Коммуникативно-ориентированный подход в обучении иностранному языку
The article is about the use of acting as intensification of educational process. The technique of acting is considered in learning German language.
The article deals with one of the most efficient classroom teaching strategies - role-play, which involves putting students into the position of hypothetical characters in their future professional environment. Students are presented with a series of choices to make or problems to solve and encouraged to reflect upon the consequences of the choice they have made. The situations are similar to what students are expected to encounter in their daily working lives. The article also dwells on the role of the above-mentioned technique in the formation and development of communicative competence and professional skills in intercultural setting both in general and professional language.
The main focus of the present article lies on the speech errors by students of English in the process of role playing. The article gives thorough analyses of external and internal factors that cause speech errors in role plays and offers some ways of preventing and correction the errors in the process of teaching English as a second language.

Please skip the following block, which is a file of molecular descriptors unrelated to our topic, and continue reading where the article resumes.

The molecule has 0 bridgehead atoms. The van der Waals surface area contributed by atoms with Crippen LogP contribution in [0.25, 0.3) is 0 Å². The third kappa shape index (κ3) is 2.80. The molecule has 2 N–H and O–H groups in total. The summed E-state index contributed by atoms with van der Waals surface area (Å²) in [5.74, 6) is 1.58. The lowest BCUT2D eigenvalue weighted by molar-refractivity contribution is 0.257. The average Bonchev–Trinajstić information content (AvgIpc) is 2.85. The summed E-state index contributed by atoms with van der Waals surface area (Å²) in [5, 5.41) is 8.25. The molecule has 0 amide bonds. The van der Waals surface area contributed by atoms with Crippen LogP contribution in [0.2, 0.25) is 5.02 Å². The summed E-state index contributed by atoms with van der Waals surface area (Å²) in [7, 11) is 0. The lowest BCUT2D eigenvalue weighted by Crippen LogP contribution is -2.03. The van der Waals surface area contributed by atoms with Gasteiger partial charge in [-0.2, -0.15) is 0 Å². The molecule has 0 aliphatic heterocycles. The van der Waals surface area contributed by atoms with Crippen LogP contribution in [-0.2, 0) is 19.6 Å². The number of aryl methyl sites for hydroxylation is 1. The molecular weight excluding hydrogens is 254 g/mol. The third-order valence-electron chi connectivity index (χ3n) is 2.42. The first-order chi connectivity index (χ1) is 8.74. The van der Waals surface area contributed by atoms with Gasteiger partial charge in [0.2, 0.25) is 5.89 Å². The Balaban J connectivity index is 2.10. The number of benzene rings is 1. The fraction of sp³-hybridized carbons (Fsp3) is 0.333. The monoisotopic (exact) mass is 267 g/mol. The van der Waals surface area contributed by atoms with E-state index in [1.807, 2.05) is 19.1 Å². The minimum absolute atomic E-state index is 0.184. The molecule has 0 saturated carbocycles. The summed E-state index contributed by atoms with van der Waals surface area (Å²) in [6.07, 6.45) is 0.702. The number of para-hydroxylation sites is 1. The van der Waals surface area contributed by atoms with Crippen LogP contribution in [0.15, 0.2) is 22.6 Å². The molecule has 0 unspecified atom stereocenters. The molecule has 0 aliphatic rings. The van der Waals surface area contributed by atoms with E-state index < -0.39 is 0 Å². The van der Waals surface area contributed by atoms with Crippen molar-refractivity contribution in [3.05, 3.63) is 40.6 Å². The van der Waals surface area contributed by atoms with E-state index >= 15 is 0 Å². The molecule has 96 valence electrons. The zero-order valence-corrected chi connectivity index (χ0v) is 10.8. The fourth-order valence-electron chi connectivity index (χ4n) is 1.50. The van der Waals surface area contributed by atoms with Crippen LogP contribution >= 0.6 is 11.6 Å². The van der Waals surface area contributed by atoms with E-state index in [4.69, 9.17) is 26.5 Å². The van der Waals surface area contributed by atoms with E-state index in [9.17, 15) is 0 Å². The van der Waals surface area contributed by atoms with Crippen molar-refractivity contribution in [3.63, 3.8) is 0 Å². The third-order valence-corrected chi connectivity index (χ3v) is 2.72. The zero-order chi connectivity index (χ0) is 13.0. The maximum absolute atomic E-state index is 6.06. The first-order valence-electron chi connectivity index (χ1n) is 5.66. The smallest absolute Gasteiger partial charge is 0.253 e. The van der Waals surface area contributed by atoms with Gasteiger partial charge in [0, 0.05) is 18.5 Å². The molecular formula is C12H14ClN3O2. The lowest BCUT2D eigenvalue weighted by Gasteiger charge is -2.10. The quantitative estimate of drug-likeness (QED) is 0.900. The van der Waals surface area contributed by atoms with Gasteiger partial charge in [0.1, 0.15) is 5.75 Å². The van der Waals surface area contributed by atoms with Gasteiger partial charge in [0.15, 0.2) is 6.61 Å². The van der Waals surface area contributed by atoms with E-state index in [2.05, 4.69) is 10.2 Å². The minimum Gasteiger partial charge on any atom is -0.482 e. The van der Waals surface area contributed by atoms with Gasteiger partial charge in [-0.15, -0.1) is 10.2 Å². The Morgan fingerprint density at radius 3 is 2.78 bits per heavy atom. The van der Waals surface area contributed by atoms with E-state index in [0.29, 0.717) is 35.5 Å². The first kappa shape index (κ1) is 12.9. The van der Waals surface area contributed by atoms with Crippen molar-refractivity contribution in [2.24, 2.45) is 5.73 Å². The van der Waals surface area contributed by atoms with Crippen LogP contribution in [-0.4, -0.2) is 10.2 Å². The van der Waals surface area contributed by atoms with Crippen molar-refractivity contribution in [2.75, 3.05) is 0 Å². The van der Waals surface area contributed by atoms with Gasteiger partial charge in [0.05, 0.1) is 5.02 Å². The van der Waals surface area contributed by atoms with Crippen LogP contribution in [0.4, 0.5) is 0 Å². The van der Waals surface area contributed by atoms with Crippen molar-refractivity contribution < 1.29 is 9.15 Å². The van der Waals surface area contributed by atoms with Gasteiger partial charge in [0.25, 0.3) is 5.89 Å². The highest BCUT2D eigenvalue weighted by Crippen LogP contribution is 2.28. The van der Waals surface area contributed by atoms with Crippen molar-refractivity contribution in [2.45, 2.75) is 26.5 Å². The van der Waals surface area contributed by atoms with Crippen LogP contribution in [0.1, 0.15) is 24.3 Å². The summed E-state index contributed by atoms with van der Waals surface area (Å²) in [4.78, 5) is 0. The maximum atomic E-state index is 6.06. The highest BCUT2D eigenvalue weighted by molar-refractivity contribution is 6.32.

Institutions affect investment decisions, including investments in human capital. Hence institutions are relevant for the allocation of talent. Good market-supporting institutions attract talent to productive value-creating activities, whereas poor ones raise the appeal of rent-seeking. We propose a theoretical model that predicts that more talented individuals are particularly sensitive in their career choices to the quality of institutions, and test these predictions on a sample of around 95 countries of the world. We find a strong positive association between the quality of institutions and graduation of college and university students in science, and an even stronger negative correlation with graduation in law. Our findings are robust to various specifications of empirical models, including smaller samples of former colonies and transition countries. The quality of human capital makes the distinction between educational choices under strong and weak institutions particularly sharp. We show that the allocation of talent is an important link between institutions and growth.